Fraud hearing reopens old wounds
WASHINGTON - In the wake of last week's hearing on Medicare fraud, the HME industry is, once again, on the defensive.
At the June 15 hearing, conducted jointly by the Ways and Means subcommittees on Health and Oversight, officials with the Government Accountability Office (GAO) and Office of Inspector General (OIG) suggested that national competitive bidding might be an effective tool to prevent fraud.
In a release, AAHomecare President Tyler Wilson responded: "To characterize the bidding program as a mechanism for stemming fraud is extremely misleading. The real solution to keeping criminals out of Medicare is better screening, real-time claims audits and better enforcement mechanisms."
AAHomecare proposed a 13-point plan to combat fraud last year that suggests using tools like real-time claims audits. So do current bills in the Senate and House (S. 2128 and H.R. 4222).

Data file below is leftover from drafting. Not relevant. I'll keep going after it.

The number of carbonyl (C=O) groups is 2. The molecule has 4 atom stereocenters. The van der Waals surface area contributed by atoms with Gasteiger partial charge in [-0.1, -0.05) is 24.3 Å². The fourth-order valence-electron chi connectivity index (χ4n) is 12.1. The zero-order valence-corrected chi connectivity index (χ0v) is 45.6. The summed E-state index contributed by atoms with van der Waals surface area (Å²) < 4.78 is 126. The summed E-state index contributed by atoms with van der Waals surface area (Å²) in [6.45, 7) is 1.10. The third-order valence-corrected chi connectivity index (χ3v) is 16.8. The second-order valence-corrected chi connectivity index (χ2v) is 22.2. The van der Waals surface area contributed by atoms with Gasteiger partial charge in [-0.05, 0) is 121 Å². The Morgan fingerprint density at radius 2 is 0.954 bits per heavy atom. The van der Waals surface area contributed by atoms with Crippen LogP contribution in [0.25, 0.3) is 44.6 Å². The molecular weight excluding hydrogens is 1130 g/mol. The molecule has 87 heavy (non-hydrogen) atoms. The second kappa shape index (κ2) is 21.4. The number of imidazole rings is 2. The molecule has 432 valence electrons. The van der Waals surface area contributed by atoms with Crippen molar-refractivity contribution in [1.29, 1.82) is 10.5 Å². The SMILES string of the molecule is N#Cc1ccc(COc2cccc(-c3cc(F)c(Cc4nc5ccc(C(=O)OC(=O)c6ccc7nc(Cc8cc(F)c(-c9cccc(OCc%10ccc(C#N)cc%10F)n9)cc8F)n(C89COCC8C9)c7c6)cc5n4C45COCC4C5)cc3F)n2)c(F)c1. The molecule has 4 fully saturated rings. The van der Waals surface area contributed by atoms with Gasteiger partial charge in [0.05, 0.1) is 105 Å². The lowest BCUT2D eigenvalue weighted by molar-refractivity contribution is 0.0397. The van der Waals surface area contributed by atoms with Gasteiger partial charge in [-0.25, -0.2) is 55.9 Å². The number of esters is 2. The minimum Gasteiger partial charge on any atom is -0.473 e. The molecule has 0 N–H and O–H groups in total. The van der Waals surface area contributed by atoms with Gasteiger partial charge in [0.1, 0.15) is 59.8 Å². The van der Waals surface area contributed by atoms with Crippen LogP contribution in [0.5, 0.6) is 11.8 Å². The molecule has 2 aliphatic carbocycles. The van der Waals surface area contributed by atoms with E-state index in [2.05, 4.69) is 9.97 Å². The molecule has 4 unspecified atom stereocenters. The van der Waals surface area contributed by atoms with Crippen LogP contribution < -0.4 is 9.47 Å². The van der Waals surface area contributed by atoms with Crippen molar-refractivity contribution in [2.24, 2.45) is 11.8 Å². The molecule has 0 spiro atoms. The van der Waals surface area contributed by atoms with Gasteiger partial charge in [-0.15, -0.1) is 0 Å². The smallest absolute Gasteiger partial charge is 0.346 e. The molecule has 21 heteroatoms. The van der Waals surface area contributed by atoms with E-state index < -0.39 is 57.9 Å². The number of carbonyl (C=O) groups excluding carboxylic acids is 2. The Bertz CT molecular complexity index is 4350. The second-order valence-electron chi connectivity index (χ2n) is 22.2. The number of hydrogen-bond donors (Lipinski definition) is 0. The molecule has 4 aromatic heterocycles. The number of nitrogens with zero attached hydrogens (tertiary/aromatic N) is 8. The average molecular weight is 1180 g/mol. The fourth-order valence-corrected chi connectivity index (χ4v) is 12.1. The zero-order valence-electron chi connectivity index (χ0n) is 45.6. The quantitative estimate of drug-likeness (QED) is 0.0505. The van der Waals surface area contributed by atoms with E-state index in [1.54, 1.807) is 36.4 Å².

Additionally, AAHomecare points out that there are two provisions already in place to help combat fraud: accreditation and surety bonds, which both went into effect last fall.
OIG chief counsel Lewis Morris also suggested that Medicare pays too much for home oxygen therapy. He stated: "In 2006, Medicare allowed approximately $7,200 in rental payments over 36 months for an oxygen concentrator that cost approximately $600 to purchase. Beneficiary coinsurance alone for renting an oxygen concentrator for 36 months exceeded $1,400 (more than double purchase price)."
The VGM Group, in a bulletin to members, responded that Morris failed to mention that a study conducted by Morrison Informatics suggests that the average cost of providing equipment, supplies and service for an oxygen patient exceeds $200 per month.
To read Morris' full testimony: http://www.oig.hhs.gov/testimony/docs/2010/morris_testimony61410.pdf
To read the testimony of Kathleen King, director of health care, GAO: http://www.gao.gov/products/GAO-10-844T